7 PM | Climate Vulnerability Assessment for the Indian Himalayan Region | 15 March, 2019

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News: The Department of Science and Technology (DST) will be commissioning a study to assess the climate risks faced by States in India.

What is vulnerability index?

Indian Himalayan region consists of 12 states.

Index is a state-level climate vulnerability assessment, being carried out for the Indian Himalayan Region (IHR). Indicators for this assessment are:

  • Socioeconomic, demographic status and health
    • population density,
    • percentage marginal farmers,
    • livestock to human ratio,
    • per capita income,
    • number of primary healthcare centers per 100,000 households and
    • percentage of women in the overall workforce.
  • sensitivity of agricultural production
    • percentage area under irrigation,
    • yield variability and
    • percentage area under horticulture crops.
  • forest dependent livelihoods and
    • percentage area under open forests
    • area under forests per 1,000 households
  • access to information services and infrastructure
    • percentage crop area insured under all Insurance Schemes,
    • percentage farmers taking loans,
    • average person days per household under MGNREGA,
    • average percentage area with >30% slope, and
    • road density

Need for vulnerability assessment

The Himalayan ecosystem is vital to the ecological security of the Indian landmass.

It plays a crucial role in:

  • providing forest cover
  • feeding perennial rivers that are the source of drinking water
  • irrigation, and hydropower
  • conserving biodiversity
  • providing a rich base for high-value agriculture
  • spectacular landscapes for sustainable tourism

Himalayan communities have a large dependency on climate sensitive sectors such as rainfed agriculture, and have a fragile mountain ecosystem.

The communities have limited livelihood options and experience higher marginalization because natural physical barriers. Under changing and variable climate, such constraints are likely to add to the vulnerability of Himalayan communities.

Vulnerability assessment can help in the identification of the drivers of vulnerability, and assist in designing adaptation interventions specific to the area.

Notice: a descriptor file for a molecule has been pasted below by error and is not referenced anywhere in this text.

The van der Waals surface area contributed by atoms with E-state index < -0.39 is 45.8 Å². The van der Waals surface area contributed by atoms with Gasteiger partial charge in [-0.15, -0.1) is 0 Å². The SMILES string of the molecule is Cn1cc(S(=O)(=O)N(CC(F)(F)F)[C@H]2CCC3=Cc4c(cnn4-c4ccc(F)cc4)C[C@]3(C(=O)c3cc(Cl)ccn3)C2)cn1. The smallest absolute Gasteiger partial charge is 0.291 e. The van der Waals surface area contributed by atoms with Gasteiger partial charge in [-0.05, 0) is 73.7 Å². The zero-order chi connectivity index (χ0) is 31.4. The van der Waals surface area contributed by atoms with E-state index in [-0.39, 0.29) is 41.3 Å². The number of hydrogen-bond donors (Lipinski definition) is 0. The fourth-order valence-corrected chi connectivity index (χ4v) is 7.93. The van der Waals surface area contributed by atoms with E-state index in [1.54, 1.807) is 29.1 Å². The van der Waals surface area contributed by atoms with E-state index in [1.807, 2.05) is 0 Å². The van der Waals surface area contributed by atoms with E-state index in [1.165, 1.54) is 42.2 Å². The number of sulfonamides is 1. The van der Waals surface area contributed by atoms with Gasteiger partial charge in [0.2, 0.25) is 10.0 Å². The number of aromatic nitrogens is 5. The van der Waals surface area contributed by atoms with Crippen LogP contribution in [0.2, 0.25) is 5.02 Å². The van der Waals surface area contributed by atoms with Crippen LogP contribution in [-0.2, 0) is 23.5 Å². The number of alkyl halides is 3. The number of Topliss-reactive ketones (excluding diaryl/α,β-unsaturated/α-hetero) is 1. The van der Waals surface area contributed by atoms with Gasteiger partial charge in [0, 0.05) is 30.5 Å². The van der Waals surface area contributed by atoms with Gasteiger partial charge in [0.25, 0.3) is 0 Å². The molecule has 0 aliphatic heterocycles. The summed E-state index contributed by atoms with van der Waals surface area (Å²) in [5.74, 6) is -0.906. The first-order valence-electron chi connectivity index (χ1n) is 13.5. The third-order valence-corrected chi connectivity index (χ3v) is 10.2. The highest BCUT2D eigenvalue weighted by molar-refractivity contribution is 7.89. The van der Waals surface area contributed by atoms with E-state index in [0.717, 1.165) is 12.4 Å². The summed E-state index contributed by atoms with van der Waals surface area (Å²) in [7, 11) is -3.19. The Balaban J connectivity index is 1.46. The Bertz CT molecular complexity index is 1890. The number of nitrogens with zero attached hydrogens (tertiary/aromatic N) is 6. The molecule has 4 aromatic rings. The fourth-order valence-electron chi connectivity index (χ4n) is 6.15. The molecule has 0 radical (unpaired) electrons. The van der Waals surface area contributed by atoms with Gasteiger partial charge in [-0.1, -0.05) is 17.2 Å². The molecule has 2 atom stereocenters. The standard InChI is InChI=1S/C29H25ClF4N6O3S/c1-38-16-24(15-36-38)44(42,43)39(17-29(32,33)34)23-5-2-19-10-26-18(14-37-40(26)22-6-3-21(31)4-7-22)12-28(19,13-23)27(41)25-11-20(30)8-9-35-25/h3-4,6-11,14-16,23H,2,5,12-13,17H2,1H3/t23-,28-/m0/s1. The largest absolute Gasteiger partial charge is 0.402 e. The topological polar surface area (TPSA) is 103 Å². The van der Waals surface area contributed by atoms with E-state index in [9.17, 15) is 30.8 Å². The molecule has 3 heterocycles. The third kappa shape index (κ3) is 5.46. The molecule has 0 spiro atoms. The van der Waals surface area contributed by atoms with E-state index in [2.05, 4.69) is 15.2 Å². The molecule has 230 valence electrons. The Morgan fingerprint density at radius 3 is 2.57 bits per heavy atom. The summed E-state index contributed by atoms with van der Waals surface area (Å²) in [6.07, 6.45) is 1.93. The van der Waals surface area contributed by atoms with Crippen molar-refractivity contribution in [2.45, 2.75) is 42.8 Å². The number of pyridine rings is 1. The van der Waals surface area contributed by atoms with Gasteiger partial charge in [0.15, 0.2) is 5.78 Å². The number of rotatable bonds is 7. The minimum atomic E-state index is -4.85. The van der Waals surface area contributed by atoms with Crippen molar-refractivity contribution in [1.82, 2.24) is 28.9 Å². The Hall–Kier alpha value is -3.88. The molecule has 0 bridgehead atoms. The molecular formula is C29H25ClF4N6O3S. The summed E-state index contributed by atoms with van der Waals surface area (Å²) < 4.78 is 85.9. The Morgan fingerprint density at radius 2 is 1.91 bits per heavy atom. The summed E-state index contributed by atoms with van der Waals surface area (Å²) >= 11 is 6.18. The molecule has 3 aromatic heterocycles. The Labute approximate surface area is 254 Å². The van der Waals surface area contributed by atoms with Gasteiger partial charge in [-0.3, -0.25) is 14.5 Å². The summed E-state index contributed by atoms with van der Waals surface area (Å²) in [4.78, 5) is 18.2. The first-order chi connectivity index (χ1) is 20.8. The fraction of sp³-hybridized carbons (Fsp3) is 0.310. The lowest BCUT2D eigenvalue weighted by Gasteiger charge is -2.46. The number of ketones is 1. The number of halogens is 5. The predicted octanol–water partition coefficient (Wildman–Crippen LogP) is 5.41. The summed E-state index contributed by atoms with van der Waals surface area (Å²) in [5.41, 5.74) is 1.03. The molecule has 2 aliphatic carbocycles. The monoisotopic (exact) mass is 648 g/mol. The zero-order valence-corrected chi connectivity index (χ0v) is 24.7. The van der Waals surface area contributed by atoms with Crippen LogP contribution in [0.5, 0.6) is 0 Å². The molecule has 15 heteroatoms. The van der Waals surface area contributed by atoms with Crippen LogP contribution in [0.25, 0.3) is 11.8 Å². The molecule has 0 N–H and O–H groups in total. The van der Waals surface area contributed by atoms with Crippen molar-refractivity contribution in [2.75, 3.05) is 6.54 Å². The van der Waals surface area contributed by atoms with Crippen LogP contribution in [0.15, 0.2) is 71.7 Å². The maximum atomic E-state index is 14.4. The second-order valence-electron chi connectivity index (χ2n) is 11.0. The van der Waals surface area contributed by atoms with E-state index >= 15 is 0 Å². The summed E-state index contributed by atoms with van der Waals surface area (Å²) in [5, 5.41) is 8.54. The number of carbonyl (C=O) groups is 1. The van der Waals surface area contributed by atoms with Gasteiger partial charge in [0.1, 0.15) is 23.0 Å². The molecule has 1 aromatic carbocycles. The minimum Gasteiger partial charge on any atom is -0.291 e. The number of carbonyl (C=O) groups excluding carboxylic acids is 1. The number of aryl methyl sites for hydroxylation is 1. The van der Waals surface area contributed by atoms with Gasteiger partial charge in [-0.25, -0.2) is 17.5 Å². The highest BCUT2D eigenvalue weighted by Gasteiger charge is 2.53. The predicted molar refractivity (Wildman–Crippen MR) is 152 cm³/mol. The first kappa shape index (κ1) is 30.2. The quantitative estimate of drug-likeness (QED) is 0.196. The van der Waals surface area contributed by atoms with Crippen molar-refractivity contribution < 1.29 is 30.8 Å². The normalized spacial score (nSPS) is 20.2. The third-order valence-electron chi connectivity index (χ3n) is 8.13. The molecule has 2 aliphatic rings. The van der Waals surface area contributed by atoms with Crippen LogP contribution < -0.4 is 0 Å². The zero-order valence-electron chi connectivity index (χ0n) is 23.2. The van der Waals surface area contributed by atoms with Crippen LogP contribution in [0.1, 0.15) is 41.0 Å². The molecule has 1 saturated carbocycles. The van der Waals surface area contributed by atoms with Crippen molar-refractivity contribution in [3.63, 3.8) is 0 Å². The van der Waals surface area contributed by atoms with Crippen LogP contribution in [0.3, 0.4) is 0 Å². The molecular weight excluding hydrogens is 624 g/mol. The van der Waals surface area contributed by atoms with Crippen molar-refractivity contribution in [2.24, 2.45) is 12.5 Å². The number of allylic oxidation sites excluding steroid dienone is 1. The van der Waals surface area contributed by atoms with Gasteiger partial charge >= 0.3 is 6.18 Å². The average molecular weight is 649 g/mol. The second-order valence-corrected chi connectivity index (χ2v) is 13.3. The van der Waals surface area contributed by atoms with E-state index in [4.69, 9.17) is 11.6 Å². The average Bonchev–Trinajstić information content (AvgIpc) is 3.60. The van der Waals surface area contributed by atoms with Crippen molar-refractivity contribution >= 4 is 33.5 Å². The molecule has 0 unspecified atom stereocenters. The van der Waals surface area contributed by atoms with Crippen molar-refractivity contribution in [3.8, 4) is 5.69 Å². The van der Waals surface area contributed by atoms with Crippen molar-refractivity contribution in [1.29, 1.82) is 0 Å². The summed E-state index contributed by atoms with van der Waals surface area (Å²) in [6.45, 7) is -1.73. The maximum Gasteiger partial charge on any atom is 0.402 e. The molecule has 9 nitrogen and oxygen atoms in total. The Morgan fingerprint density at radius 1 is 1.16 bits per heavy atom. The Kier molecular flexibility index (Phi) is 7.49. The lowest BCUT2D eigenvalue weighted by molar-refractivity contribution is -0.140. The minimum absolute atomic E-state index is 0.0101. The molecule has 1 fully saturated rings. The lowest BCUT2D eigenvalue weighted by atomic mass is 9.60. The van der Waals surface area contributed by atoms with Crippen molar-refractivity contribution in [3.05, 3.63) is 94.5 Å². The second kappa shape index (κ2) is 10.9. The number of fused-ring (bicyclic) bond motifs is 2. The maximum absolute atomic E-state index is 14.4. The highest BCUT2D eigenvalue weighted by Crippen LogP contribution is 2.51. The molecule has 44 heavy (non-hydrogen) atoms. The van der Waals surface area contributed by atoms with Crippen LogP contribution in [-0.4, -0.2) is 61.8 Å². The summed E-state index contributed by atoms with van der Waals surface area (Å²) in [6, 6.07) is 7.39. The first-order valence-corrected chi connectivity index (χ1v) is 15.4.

State level vulnerability index

vulnerability index is found to be the highest for Assam (0.72) and Mizoram (0.71).

Sikkim is the least vulnerable state with the index being 0.42.

While the other states which are lying mid of the index are Jammu and Kashmir (0.62), Manipur (0.59), Meghalaya and West Bengal (both 0.58), Nagaland (0.57), Himachal Pradesh and Tripura (0.51 both), Arunachal Pradesh (0.47) and Uttarakhand (0.45).

It is to be noted here that if Sikkim is having least vulnerability, it is not in absolute sense but it is related to other state i.e. Sikkim might be highly vulnerable but it is lesser than other states.

Drivers of vulnerability in top 3 states

Assam has the least area under irrigation, least forest area available per 1,000 rural households and the second lowest per capita income among the other IHR states, and thus scores the highest vulnerability score.

Major drivers of vulnerability in Mizoram are highest yield variability, no area under crop insurance, largest area under open forests, and largest area under slope >30% as compared to other states.

While vulnerability of J&K is driven by least road density, no area under crop insurance, low area under forests per 1,000 rural households, high percentage of marginal farmers, low percentage area under horticulture crops, low livestock to human ratio and low percentage of women in the overall workforce.

Government Initiatives for Indian Himalayan states

National Mission for Sustaining the Himalayan Ecosystem (NMSHE)

National Mission for Sustaining the Himalayan Ecosystem (NMSHE) coordinated by the Department of Science and Technology, is one of the eight missions under India’s National Action Plan on Climate Change.

The broad objectives of NMSHE include –

  • understanding of the complex processes affecting the Himalayan Ecosystem and evolve suitable management and policy measures for sustaining and safeguarding the Himalayan ecosystem,
  • creating and building capacities in different domains,
  • networking of knowledge institutions engaged in research and development of a coherent data base on Himalayan ecosystem,
  • detecting and decoupling natural and anthropogenic induced signals of global environmental changes in mountain ecosystems,
  • studying traditional knowledge systems for community participation in adaptation,
  • mitigation and coping mechanisms inclusive of farming and traditional health care systems and developing regional cooperation with neighbouring countries,
  • to generate a strong data base through monitoring and analysis,

Under NMSHE, State Climate Cells/Centers have been established in 11 out of the 12 Himalayan States for building institutional capacity of Himalayan States in the area of climate change adaptation. These centers are working on areas of climate vulnerability assessment, raising public awareness and training and capacity building for climate change adaptation planning.

Source: https://www.thehindu.com/todays-paper/tp-national/a-climate-vulnerability-index-for-india/article26539086.ece

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